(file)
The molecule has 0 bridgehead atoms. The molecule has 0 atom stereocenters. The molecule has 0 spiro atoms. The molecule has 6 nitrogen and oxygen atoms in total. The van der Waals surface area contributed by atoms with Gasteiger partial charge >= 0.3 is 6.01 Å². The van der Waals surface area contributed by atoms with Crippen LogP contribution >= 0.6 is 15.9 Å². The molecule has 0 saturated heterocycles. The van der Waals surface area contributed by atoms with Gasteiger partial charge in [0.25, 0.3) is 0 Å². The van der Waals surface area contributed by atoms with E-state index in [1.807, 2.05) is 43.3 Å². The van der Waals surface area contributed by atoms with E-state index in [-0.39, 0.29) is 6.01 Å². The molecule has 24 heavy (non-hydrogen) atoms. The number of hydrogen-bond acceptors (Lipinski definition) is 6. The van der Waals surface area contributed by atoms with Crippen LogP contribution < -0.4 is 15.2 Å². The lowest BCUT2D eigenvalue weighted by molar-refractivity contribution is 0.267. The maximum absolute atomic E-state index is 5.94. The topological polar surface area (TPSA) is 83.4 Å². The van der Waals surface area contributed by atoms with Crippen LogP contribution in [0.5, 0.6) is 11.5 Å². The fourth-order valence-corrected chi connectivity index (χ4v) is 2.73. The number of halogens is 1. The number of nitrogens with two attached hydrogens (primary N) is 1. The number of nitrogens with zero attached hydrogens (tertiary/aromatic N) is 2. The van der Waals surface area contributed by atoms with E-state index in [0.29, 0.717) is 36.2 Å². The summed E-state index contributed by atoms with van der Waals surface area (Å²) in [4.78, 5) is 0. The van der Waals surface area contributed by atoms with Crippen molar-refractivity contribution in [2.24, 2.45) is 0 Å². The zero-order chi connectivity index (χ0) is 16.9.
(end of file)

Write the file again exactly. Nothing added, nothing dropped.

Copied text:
The molecule has 0 bridgehead atoms. The molecule has 0 atom stereocenters. The molecule has 0 spiro atoms. The molecule has 6 nitrogen and oxygen atoms in total. The van der Waals surface area contributed by atoms with Gasteiger partial charge >= 0.3 is 6.01 Å². The van der Waals surface area contributed by atoms with Crippen LogP contribution >= 0.6 is 15.9 Å². The molecule has 0 saturated heterocycles. The van der Waals surface area contributed by atoms with Gasteiger partial charge in [0.25, 0.3) is 0 Å². The van der Waals surface area contributed by atoms with E-state index in [1.807, 2.05) is 43.3 Å². The van der Waals surface area contributed by atoms with E-state index in [-0.39, 0.29) is 6.01 Å². The molecule has 24 heavy (non-hydrogen) atoms. The number of hydrogen-bond acceptors (Lipinski definition) is 6. The van der Waals surface area contributed by atoms with Crippen LogP contribution < -0.4 is 15.2 Å². The lowest BCUT2D eigenvalue weighted by molar-refractivity contribution is 0.267. The maximum absolute atomic E-state index is 5.94. The topological polar surface area (TPSA) is 83.4 Å². The van der Waals surface area contributed by atoms with Crippen LogP contribution in [0.5, 0.6) is 11.5 Å². The fourth-order valence-corrected chi connectivity index (χ4v) is 2.73. The number of halogens is 1. The number of nitrogens with two attached hydrogens (primary N) is 1. The number of nitrogens with zero attached hydrogens (tertiary/aromatic N) is 2. The van der Waals surface area contributed by atoms with E-state index in [0.29, 0.717) is 36.2 Å². The summed E-state index contributed by atoms with van der Waals surface area (Å²) in [4.78, 5) is 0. The van der Waals surface area contributed by atoms with Crippen molar-refractivity contribution in [2.24, 2.45) is 0 Å². The zero-order chi connectivity index (χ0) is 16.9.